Born in Seoul, Korea; immigrated to United States. Education: Attended Hong Ik University (Korea); School of Visual Arts Illustration, M.F.A.
Author and illustrator. Creator of book cover illustrations.
Society of Illustrators Founder's Award, 2007, and Marion Vannett Ridgeway Award, 2008, both for The Little Red Fish.
The Little Red Fish, Dial Books for Young Readers (New York, NY), 2007.
Shirin Yim Bridges, The Umbrella Queen, Greenwillow Books (New York, NY), 2008.
Alison McGhee, Only a Witch Can Fly, Feiwel and Friends (New York, NY), 2009.
Contributor to periodicals, including Cricket, Spider and Ladybug.
Born in Korea, Taeeun Yoo enjoyed growing up in a close-knit, multigenerational family that preserved many Korean traditions, including storytelling, costume-
making, and the art of bonsai. After studying Korean brush painting, she moved to New York City to complete a graduate degree in illustration, and there she gained the skill in etching that she showcases in her first illustrated book for children. Praised by Booklist critic Carolyn Phelan, The Little Red Fish features Yoo's detailed etched illustrations, tinted in grey and sepia tones and bound in scarlet.
Written in honor of Yoo's grandfather, The Little Red Fish finds a young boy named JeJe exploring his grandfather's library, a magical place located in the middle of a deep forest. With the boy is his small red fish, a bright spot in Yoo's sepia-toned images. After taking a short nap, the boy awakes to find that the fish has dived into the magical books lining the library's walls, and JeJe quickly follows, in search of his tiny pet. "The boy's fantastical experiences will resonate with reader," predicted School Library Journal contributor Genevieve Gallagher, while in Kirkus Reviews a contributor maintained that Yoo's "pictures are worth a thousand words in this fantastical tale." Praising Yoo's book for its "haunting" presentation, a Publishers Weekly critic added that the author/illustrator's "exhilarating visual images don't really need words." The picture story in The Little Red Fish draws readers "to a place beyond language," the critic added, "and shutting the book feels like awakening from a dream."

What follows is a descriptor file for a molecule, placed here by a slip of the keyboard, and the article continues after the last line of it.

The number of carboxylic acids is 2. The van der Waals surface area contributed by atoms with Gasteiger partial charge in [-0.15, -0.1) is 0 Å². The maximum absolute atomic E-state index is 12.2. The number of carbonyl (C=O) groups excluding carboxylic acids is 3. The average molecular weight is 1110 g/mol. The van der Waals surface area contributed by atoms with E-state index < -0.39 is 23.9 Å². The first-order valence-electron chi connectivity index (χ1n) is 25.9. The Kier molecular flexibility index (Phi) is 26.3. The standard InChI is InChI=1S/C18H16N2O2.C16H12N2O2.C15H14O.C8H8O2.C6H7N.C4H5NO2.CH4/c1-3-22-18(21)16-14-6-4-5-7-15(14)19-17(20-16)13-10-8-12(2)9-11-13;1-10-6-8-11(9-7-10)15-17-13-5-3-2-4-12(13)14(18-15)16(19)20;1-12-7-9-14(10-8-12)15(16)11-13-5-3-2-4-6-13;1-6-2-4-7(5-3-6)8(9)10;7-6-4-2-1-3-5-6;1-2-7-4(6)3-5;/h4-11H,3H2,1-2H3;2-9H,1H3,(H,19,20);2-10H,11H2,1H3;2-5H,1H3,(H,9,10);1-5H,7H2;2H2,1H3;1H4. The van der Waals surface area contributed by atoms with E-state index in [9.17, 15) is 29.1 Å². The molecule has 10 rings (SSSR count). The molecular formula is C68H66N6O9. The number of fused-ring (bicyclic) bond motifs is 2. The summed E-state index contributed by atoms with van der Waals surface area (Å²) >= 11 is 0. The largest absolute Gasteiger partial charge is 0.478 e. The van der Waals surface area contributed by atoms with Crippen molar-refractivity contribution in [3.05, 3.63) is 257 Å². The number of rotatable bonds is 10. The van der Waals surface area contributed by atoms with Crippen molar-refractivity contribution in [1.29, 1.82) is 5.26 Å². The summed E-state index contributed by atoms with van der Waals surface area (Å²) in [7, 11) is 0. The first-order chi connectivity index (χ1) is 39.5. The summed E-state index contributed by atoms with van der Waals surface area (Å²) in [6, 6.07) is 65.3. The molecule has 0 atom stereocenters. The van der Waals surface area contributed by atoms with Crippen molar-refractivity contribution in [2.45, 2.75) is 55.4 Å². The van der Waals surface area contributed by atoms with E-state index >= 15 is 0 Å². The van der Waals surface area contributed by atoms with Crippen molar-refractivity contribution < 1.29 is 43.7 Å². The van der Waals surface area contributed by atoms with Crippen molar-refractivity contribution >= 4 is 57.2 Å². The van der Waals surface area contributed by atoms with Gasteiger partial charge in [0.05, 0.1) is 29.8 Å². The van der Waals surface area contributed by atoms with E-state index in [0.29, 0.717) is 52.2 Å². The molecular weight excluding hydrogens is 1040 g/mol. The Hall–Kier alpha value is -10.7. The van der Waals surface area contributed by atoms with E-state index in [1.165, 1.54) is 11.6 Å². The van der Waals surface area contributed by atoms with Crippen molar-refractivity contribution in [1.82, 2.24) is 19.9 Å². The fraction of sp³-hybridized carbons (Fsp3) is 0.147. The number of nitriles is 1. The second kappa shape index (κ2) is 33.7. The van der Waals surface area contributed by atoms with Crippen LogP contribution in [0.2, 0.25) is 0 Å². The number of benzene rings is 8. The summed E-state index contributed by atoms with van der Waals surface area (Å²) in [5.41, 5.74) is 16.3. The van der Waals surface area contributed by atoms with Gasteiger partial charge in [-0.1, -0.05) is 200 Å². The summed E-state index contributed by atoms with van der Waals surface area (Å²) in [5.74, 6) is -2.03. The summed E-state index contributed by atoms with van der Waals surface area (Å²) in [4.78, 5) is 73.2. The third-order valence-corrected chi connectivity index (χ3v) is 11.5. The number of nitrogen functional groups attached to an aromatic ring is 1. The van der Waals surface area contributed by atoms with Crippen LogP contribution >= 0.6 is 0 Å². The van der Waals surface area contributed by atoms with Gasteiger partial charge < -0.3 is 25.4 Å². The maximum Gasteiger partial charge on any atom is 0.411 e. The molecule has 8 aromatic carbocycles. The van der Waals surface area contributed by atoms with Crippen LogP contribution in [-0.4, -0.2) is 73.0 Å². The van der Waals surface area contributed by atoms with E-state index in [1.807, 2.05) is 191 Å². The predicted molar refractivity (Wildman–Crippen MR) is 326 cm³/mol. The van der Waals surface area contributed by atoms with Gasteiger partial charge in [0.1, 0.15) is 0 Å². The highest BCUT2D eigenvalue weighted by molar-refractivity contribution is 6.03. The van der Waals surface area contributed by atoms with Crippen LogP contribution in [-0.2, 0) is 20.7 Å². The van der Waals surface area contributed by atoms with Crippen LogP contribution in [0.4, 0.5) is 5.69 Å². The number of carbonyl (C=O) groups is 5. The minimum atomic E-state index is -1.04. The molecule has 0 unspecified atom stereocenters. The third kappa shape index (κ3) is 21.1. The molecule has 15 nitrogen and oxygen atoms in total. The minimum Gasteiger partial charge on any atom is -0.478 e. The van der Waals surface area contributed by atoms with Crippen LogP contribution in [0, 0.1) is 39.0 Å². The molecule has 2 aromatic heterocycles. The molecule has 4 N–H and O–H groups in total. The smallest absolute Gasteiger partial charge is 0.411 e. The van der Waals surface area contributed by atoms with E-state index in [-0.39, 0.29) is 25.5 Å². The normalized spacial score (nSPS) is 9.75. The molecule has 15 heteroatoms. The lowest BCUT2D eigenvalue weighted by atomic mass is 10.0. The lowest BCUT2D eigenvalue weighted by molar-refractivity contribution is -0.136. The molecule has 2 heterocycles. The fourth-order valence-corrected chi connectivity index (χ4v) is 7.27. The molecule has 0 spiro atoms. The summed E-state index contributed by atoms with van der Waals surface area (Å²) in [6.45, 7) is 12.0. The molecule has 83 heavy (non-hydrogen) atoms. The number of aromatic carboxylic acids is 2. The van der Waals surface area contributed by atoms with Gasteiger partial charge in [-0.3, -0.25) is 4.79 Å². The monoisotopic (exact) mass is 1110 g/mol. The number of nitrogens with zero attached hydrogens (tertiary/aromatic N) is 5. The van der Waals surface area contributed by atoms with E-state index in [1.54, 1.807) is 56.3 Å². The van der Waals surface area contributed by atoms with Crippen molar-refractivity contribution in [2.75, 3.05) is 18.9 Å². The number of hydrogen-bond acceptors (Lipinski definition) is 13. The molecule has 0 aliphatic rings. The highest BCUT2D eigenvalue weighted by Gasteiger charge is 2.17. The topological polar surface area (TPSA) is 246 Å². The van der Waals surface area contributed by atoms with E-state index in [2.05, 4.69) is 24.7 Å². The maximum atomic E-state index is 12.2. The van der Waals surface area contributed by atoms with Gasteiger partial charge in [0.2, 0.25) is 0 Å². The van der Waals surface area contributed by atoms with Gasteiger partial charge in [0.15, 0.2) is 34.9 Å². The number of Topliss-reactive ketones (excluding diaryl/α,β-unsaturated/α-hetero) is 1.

In addition to her original picture book, Yoo has also created illustrations for other authors, among them Shirin Yim Bridges' picture book The Umbrella Queen and Alison McGhee's Only a Witch Can Fly In The Umbrella Queen Yoo brings to life the story of a young girl who is learning the tradition of umbrella painting. Passed on through the generations in Noot's Thai village, these detailed paintings are judged every year by the king and an Umbrella Queen selected to lead the annual New Years' Day parade. In hopes that she will receive this honor, Noot follows the stylized drawing technique taught by her mother and grandmother, but soon her imagination takes over. Although her family is dismayed, the girl continues to follow her creative muse, According to a Kirkus Reviews contributor, "Yoo's delicate linoleum print-and-pencil illustrations … have an entirely distinctive feel," giving Bridges' text both "warmth and energy."
Biographical and Critical Sources
Booklist, April 15, 2007, Carolyn Phelan, review of The Little Red Fish, p. 49.
Kirkus Reviews, February 1, 2007, review of The Little Red Fish, p. 131; May 15, 2008, review of The Umbrella Queen.
Publishers Weekly, April 9, 2007, review of The Little Red Fish, p. 53.
School Library Journal, May, 2007, Genevieve Gallagher, review of The Little Red Fish, p. 112.
Pippin Properties Web site,http://www.pippinproperties.com/ (July 2, 2008), "Tae-Eun Yoo."
Taeeun Yoo Home Page,http://www.taeeunyoo.com (July 2, 2008).